There are lots of things you could do with this computer. My first choice, if your mom is happy with it, is to let it just continue to be her PC, changing nothing unless she needs more than it can do as-is. (Well, you might upgrade her hard drives; but otherwise, it's probably adequate for her needs now.)
However, if she has (or wants) a new machine and she's offering this for you to do with as you wish, I have a few ideas for you:
1. Use it as an "experimental/quarantine" computer for trying out new software before you put it on your main computer. If you have never used Linux, I strongly recommend it; if you tried it years ago and gave up because it was too frustrating, try again, it's much more mature and user-friendly today. But don't wipe out your Windows installation; instead, set it up to dual-boot, and keep Windows on it for trying out new Windows apps and opening suspicious e-mail attachments. You can also use it to test questionable hardware when you're trouble-shooting another computer ... as long as the parts are compatible with this machine's motherboard, of course.
2. Convert it to a home server. You can set it up to backup all the other computers on your home network, store and serve media files, etc. You'll want larger hard drives, and you'll need either Windows Home Server or a suitable Linux or BSD that's designed for server use. Once it's setup and running smoothly, you can remove and store the monitor, mouse and keyboard so it takes up less space; hide the "headless" box behind a potted plant if you wish.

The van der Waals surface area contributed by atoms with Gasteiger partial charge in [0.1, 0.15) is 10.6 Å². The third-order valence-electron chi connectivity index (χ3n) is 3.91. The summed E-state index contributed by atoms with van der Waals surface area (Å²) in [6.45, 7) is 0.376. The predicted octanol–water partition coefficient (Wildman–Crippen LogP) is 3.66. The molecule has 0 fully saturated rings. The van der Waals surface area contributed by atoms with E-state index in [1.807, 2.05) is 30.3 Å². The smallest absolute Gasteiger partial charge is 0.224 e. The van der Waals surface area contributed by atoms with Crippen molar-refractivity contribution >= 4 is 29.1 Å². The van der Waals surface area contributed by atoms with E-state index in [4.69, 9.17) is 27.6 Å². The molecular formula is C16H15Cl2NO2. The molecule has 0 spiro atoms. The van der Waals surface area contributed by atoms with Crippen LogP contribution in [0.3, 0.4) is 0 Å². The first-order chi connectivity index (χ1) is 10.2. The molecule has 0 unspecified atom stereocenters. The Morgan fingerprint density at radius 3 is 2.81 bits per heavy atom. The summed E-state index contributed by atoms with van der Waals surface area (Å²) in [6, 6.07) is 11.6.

3. Set it up in the guest room. Wipe all personal data from the hard drives, provide an Ethernet or Wi-fi connection to the home network, and set up a (non-administrator) guest account for house guests to use. Cousin Marvin will appreciate having a way to check his e-mail and surf the Web when he comes to visit. You will appreciate not having Cousin Marvin use your computer!
4. Give it to Cousin Marvin, or Aunt Winifred, or someone else who can use a good-but-not-cutting-edge computer. Wipe the drives first, of course.
5. If you are in the market for a new computer, either sell it or see if it has any trade-in value.
6. Cannibalize it for parts you can use when something in your main computer fails. You may not want to use that GeForce 8800 in your main machine, but you'll be glad you have it if your high-end video card dies on the Sunday before payday. Store the parts in anti-static bags (I always save them when I buy components) along with the driver disks and manuals. Be sure to label the bags so you can find what you need quickly.
7. Open it up, blow out the dust, then put it (along with all the cables, installation/driver discs, etc.) in a box in your closet. It's always good to have a spare computer available for emergencies. If nothing else, it will let you go online so you get help in the MaximumPC forums when your main computer suddenly dies.